The researchers were interested to find that TCS mice born to mothers with impaired p53 gene function did not develop cleft palates. This finding, which follows an earlier study that showed a link between p53 and the death of key cells that form an embryo's face and head, warrants further exploration.
Recent related work from the Trainor Lab and their collaborators showed that TCS mice born to mothers that had received antioxidant supplements exhibited fewer craniofacial abnormalities than control group mice. This observation suggests that maternal antioxidant supplementation may provide a way to protect against TCS.
Building on a decade of work by the Trainor Lab and their collaborators to understand the causes and effects Treacher Collins syndrome, these findings demonstrate the importance of fundamental biological research for understanding the origins of health problems and possible approaches to their prevention.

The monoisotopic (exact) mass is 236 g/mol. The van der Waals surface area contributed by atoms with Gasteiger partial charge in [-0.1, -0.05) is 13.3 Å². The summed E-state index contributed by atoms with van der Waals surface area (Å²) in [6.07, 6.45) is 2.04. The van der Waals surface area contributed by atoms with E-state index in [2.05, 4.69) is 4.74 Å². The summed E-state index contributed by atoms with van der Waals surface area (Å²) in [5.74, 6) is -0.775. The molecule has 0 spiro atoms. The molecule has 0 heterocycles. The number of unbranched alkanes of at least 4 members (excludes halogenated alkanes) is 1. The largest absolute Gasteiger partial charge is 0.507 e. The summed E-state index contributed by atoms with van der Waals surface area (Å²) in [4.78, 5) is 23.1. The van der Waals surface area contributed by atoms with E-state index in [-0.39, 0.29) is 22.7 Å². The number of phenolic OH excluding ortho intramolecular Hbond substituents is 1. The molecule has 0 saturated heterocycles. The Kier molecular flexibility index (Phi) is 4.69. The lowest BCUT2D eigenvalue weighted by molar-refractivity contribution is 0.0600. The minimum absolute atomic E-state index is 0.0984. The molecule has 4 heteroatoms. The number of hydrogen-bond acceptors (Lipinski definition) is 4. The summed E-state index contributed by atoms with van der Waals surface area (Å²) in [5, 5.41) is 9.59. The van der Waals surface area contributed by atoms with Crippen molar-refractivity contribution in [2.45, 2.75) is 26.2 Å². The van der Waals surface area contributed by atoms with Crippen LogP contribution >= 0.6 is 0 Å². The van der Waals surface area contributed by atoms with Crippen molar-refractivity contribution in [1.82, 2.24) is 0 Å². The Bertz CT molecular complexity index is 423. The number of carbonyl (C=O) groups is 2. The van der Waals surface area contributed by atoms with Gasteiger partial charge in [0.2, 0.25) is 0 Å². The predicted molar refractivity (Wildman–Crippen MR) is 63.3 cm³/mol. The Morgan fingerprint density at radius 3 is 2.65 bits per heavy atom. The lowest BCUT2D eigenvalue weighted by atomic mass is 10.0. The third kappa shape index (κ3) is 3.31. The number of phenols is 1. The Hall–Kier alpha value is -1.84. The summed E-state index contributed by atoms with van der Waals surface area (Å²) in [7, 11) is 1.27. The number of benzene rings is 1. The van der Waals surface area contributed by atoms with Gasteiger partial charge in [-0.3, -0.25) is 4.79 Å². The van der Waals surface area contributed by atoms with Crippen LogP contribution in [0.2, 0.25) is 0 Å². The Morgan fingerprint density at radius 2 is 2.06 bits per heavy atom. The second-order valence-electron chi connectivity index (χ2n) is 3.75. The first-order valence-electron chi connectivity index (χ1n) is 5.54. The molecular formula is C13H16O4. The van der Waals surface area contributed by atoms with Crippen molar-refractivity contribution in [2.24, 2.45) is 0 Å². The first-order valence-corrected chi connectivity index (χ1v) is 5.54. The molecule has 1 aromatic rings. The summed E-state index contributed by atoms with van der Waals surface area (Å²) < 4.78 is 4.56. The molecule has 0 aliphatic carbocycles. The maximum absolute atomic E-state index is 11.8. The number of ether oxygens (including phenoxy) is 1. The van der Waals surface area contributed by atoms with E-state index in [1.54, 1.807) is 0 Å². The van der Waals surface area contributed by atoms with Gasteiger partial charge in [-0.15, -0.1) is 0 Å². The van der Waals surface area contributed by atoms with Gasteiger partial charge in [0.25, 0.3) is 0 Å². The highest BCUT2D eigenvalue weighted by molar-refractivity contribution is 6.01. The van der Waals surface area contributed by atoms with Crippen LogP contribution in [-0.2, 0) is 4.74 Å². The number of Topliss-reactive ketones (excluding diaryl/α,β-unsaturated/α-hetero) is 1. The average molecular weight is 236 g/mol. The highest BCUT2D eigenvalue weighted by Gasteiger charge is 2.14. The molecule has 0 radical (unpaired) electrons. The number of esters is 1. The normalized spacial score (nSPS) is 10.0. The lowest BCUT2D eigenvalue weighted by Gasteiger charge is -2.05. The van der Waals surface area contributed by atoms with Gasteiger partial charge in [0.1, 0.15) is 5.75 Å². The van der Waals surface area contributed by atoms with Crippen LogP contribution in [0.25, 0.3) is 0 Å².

About the Stowers Institute for Medical Research
The Stowers Institute for Medical Research is a non-profit, basic biomedical research organization dedicated to basic research – the critical first step in the quest for new medical diagnostics, therapies and treatments. Jim Stowers, founder of American Century Investments, and his wife, Virginia, opened the Institute in 2000. Since then, the Institute has spent over one billion dollars in pursuit of its mission.
Currently, the Stowers Institute is home to 500 researchers and support personnel, over 20 independent research programs, and more than a dozen technology development and core facilities.